December 7, 2022
Ithaca, NY | 49°F


Commentary: Gig economy includes professors

What comes to mind when you imagine the life of a typical college professor? You may be picturing a comfortable middle-class existence devoted to the idyllic pursuit of teaching and scholarship, an existence sheltered by the ivy-covered walls of academe from the turbulent economic winds of the 21st century. You probably don’t imagine your professors as members of the gig economy: as underpaid part-time workers who, like fast-food employees or Uber drivers, struggle to keep their heads above water by working several jobs simultaneously and still may have trouble paying the rent or affording decent health insurance. And yet, the latter is the stark reality for many professors at colleges and universities across the United States. According to the American Association of University Professors, 73% of instructors at American institutions of higher learning are contingent faculty — that is, part-time or full-time instructors on short-term contracts who can be hired and fired at will and are paid a fraction of the salary earned by the shrinking minority of tenured professors. University administrations may lure students to their campuses by promoting the illusion that they support and invest in all of their faculty, but this carefully manicured image is usually just that — an illusion. 

 So it is not surprising that, as with fast-food workers and Uber drivers, in recent years, there has been a self-empowering movement for unionization among contingent faculty at colleges and universities nationwide. When workers in any profession realize that they are stuck in a dead-end rut of exploitation, they push back by uniting in solidarity. Academia is no exception: According to the Chronicle of Higher Education, 20 new faculty unions were certified by the National Labor Relations Board (NLRB ) in the first nine months of 2016 alone, a process that continues to proliferate across the country.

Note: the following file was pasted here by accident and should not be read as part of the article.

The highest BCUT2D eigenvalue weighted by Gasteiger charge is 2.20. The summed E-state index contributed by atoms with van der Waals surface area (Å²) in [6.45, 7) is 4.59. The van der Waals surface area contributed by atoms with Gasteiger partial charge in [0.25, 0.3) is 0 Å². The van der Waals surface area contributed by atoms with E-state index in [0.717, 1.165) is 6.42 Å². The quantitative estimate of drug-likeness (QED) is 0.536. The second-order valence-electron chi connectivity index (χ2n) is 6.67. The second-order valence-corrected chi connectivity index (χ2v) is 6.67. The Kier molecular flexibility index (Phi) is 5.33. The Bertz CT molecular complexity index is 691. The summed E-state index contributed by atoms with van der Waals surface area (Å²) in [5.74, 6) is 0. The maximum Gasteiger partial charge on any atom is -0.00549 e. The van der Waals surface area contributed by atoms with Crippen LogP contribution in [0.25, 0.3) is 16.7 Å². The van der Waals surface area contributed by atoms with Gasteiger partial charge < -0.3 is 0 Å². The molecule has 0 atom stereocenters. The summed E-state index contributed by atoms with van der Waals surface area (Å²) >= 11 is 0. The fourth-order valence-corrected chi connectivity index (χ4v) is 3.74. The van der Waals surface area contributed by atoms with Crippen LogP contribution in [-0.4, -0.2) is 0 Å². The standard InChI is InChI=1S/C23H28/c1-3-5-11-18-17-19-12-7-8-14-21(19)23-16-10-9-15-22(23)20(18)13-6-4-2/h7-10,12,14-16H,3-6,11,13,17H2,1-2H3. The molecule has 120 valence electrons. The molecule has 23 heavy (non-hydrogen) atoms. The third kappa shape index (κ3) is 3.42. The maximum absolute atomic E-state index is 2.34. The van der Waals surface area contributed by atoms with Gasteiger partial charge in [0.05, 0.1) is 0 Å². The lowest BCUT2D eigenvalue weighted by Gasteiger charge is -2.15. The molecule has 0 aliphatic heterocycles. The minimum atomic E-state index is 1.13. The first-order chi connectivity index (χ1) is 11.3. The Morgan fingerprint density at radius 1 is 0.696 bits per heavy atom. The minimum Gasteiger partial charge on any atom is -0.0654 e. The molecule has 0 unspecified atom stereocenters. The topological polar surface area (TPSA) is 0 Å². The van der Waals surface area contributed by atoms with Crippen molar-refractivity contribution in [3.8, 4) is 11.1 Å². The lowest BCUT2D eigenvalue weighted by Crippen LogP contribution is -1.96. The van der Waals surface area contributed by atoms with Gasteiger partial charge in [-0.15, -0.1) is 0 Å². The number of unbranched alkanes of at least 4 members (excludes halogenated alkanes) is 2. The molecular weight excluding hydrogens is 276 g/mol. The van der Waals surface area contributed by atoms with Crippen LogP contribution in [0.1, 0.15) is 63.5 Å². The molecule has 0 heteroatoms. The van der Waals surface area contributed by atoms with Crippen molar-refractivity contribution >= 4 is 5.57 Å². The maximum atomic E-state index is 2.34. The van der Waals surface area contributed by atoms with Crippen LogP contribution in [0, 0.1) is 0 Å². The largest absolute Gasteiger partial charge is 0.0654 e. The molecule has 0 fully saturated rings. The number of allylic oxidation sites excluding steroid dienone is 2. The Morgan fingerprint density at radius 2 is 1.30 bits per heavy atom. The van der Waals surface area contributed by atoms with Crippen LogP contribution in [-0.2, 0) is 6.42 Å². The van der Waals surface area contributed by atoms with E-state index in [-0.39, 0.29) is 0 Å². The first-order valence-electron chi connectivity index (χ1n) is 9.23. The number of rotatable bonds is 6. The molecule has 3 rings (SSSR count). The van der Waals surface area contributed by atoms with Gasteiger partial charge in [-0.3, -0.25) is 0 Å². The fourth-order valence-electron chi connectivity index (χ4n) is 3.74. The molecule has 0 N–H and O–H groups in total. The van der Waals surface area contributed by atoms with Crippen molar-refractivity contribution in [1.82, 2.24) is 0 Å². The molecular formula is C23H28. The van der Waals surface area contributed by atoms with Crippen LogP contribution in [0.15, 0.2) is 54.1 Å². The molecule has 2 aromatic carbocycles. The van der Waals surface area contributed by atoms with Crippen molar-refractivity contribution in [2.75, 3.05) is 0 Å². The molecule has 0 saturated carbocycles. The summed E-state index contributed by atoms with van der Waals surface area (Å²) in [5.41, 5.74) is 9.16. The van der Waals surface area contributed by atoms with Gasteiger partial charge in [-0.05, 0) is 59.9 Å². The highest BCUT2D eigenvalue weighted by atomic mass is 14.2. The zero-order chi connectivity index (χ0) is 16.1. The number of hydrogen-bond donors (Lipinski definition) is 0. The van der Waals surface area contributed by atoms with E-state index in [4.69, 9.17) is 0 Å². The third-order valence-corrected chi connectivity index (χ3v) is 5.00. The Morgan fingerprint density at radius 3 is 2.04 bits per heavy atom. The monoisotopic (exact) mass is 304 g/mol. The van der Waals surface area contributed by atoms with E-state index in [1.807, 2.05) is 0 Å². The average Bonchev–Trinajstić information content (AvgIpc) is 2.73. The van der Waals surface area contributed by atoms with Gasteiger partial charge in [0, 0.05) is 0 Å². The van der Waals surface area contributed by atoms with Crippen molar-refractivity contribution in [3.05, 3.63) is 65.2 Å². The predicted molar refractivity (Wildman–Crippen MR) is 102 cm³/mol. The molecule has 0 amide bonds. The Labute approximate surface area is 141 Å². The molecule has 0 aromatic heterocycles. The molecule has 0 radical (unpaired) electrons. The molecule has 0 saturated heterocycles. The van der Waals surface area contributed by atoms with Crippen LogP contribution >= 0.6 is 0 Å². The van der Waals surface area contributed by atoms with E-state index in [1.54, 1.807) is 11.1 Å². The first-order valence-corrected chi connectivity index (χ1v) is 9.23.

Here at IC, unionization efforts began five years ago. According to the most recent statistics provided by the IC administration, 52% of the faculty were non-tenure track in 2016. We were tired of feeling isolated, disrespected and powerless, so we decided to fight back against the IC administration’s complicity in these patterns of exploitation by forming a union that would stand up for the interests of the most vulnerable segment of the professorate at IC. After spending months talking to our colleagues and collecting signatures, we filed for an election with the NLRB in April 2015. In May, an overwhelming majority of contingent professors at IC voted in favor of creating the union. We began contract negotiations with the administration in October 2015, a process that continued until Spring 2017, when after a long, hard struggle and an impending strike, we finally won a first three-year contract for contingent faculty at IC that significantly improves our salaries and working conditions.  

There are a few specific gains our union was able to secure for contingent professors at IC: compensation, job security and “just cause” standard for discipline and dismissal. Part-time faculty have received annual raises totaling $1,025 per three-credit course, putting us closer toward our goal of equal pay for equal work for IC faculty.  All contingent faculty are now eligible for two-year appointments after three years of teaching, and full-time contingent faculty are eligible for three-year appointments after five years of teaching. Longer contracts allow faculty to plan their lives and incorporate longer-term teaching strategies that benefit students. Ithaca College now must provide evidence of wrongdoing to justify discipline or dismissal and can no longer arbitrarily fire contingent faculty members as before. 

While we are proud of what we achieved in our first contract, these gains are not permanent. Much remains to be done to make working conditions for contingent faculty at IC fair and equitable. This is not just a matter of justice, but vital for the health of our student body as well because professors’ working conditions are students’ learning conditions.  

Next semester, the union will begin negotiating a second contract to build on the gains of the first. During this process, the true nature of President Shirley M. Collado’s administration will be revealed to the campus community. Will IC once again deploy an expensive and predatory union-busting law firm as a weapon against its own faculty, as former President Tom Rochon did? Or will the administration actually live up to its rhetoric of equity and inclusion?